It’s funny, how after finally having time to myself after eight months, I immediately turn into a huge lump of lard that just wants to laze in bed and read books. (Fact: I’ve read 10 books since leaving KPMG on 22 August. That’s ten books in two weeks.) What happened to all the grandiose plans of *ahem* helping the worship team, starting a creative arts team, editing that book, writing and blogging consistently?
It’s coming. I promise. I just need this laziness to run its course.
The problem, of course, with the fallacy of “running its course” is that the course never ends. The current of laziness and apathy and just plain sloth merely prolongs itself into infinity, because, you know, procrastination.
And the problem (since I seem to like defining problems) is that I think that my time is my own. That what I do or do not do has no bearing on anything or anyone but myself — but that is inherently untrue. The time I spent being a total complete utter bum yesterday could have been spent in building up the saints in church. It could have been spent drafting (or rather, redrafting) the mission and purpose of building a creative arts team in church. It could have been spent editing or rewriting any of the five (at last count) manuscripts for (eventual) publication. It could have been spent writing the book reviews I signed up for. But no — it was spent reading a book that didn’t need to be read (on any urgent basis), surfing facebook and the internet (or rather surfing the internet via facebook) and playing games on the iPad.
Is your laziness stronger than your passion?
Mine seems to be that way right now. The effort it takes for me to get “bum in chair, fingers on keyboard” seems like climbing Mount Everest; no actually, it’s like me trying to hike up Penang Hill. Penang Hill is at least somewhat possible no matter how improbable — Mount Everest will never happen. It’s easier to continue reading another book because “writers need to read too” but when you’re consuming at the rate I have been, it’s quickly becoming a gorge fest, with no end in sight.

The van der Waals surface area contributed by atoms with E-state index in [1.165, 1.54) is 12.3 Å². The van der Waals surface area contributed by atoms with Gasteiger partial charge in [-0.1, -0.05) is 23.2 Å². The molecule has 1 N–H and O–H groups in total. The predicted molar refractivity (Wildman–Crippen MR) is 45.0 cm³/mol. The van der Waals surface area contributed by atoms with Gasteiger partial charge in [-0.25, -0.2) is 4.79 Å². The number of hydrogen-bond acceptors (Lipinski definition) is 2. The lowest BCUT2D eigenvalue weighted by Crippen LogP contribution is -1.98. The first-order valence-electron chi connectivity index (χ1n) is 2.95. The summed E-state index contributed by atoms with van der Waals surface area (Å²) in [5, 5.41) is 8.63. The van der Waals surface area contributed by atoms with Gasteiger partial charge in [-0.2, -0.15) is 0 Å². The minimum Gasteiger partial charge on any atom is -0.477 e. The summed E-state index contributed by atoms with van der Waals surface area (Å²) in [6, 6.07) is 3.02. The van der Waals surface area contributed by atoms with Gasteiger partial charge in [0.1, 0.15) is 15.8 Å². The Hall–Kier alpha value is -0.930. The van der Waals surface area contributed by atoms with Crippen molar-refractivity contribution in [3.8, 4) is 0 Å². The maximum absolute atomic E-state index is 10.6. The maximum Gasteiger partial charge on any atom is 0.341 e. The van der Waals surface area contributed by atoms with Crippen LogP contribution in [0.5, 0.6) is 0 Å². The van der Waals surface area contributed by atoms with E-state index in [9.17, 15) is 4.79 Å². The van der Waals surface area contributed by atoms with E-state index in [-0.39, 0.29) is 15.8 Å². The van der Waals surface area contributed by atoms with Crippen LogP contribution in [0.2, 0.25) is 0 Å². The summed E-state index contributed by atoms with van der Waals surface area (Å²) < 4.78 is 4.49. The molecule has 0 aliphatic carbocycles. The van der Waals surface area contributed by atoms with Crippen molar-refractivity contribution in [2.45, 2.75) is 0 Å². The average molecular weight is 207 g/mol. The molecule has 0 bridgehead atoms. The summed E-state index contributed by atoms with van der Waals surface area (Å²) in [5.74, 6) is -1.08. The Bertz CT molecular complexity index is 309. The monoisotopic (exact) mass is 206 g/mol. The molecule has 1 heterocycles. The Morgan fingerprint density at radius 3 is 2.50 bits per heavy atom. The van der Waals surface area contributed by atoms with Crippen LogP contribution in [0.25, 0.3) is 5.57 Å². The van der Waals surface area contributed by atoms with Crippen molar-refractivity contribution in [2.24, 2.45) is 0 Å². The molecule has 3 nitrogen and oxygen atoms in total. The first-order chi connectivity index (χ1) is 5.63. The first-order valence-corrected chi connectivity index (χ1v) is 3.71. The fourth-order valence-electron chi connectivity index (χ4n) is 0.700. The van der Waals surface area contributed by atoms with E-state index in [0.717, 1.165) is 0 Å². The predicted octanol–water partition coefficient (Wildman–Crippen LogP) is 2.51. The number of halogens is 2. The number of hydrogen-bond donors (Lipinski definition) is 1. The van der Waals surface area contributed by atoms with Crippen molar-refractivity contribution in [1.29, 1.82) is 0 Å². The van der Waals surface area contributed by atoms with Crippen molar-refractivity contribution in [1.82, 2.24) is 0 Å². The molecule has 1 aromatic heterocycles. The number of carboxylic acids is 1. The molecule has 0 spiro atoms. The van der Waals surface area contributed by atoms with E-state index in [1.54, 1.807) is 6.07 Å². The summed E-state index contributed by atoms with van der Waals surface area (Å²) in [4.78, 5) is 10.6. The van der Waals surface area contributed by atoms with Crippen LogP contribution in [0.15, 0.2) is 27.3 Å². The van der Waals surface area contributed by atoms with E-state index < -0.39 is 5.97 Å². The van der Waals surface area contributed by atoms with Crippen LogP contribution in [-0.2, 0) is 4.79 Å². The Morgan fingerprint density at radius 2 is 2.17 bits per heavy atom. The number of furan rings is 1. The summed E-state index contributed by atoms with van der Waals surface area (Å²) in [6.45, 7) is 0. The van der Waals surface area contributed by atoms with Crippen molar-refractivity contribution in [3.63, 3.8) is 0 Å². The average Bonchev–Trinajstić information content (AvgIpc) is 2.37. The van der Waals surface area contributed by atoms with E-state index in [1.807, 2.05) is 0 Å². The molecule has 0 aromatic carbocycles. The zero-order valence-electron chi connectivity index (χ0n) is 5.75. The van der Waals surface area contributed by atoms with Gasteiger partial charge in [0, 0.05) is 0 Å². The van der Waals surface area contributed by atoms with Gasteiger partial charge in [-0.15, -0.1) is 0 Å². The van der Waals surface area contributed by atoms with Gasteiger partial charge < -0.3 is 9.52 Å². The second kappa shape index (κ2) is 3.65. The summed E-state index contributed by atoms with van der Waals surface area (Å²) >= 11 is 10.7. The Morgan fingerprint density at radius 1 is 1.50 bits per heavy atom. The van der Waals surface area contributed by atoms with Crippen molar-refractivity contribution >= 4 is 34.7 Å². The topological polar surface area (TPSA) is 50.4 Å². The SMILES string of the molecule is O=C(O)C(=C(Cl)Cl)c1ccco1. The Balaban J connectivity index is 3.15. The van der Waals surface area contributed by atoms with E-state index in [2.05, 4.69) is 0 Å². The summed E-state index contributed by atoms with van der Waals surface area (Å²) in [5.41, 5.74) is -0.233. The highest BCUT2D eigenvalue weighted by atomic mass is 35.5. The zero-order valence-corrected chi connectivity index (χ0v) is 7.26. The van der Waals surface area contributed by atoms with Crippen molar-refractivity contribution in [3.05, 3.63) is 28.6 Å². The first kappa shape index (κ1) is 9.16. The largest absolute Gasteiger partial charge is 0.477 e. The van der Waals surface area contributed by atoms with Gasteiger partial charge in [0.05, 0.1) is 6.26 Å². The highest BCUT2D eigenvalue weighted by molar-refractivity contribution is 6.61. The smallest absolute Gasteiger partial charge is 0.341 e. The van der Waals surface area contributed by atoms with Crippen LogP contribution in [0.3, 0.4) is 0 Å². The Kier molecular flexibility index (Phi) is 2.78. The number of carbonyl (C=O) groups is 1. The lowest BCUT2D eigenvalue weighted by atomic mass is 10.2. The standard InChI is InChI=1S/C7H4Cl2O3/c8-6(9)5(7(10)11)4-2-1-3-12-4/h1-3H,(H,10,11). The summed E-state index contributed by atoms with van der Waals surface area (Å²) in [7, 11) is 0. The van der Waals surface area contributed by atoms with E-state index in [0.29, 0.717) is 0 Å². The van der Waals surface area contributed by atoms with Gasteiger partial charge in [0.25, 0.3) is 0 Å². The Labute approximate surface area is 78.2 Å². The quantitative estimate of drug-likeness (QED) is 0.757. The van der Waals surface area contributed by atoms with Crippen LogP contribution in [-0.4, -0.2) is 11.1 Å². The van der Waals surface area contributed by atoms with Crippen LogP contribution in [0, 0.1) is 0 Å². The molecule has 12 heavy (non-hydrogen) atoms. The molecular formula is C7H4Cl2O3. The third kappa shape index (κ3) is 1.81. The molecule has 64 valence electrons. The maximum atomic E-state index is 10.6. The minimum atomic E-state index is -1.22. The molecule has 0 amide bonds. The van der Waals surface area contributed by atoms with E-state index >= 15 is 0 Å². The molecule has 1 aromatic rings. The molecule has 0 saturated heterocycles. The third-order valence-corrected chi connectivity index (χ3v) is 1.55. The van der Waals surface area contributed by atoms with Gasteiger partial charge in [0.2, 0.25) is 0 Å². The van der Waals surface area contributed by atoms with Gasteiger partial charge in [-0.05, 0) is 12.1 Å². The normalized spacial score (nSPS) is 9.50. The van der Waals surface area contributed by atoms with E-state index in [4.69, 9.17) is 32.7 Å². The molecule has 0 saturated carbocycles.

Sometimes I give the excuse that I don’t do what I think I should be doing because I don’t know what to do. The truth is, I don’t know what to do because I’m too lazy to think it through, too lazy to work it through, too lazy to pray it through. I have vague ideas of what I think I should do, but really, I’d rather be reading the next book on my never ending to-be-read list. I’d rather just be talking about it, because, you know, talking is easier than doing.
I long for brilliance, but all I have is mediocrity.
You need 10,000 hours to become an expert in your field, isn't that what they say? All you need to do to be a writer is to write. There are all kinds of nice sayings about writing. All of it involves time - dedicated time - and hard work. There is time needed for reflection, for thinking, for planning, for drafting, for writing, for editing. There is a need for discipline.
Maybe I’m overreacting over two weeks of feeling lazy and anti-social. Maybe I’m just needing to be alone to recharge.
And yet maybe it’s true. Maybe this apathy, this sloth, this inaction is what’s holding you back from all you were meant to be.
I know it’s holding me back.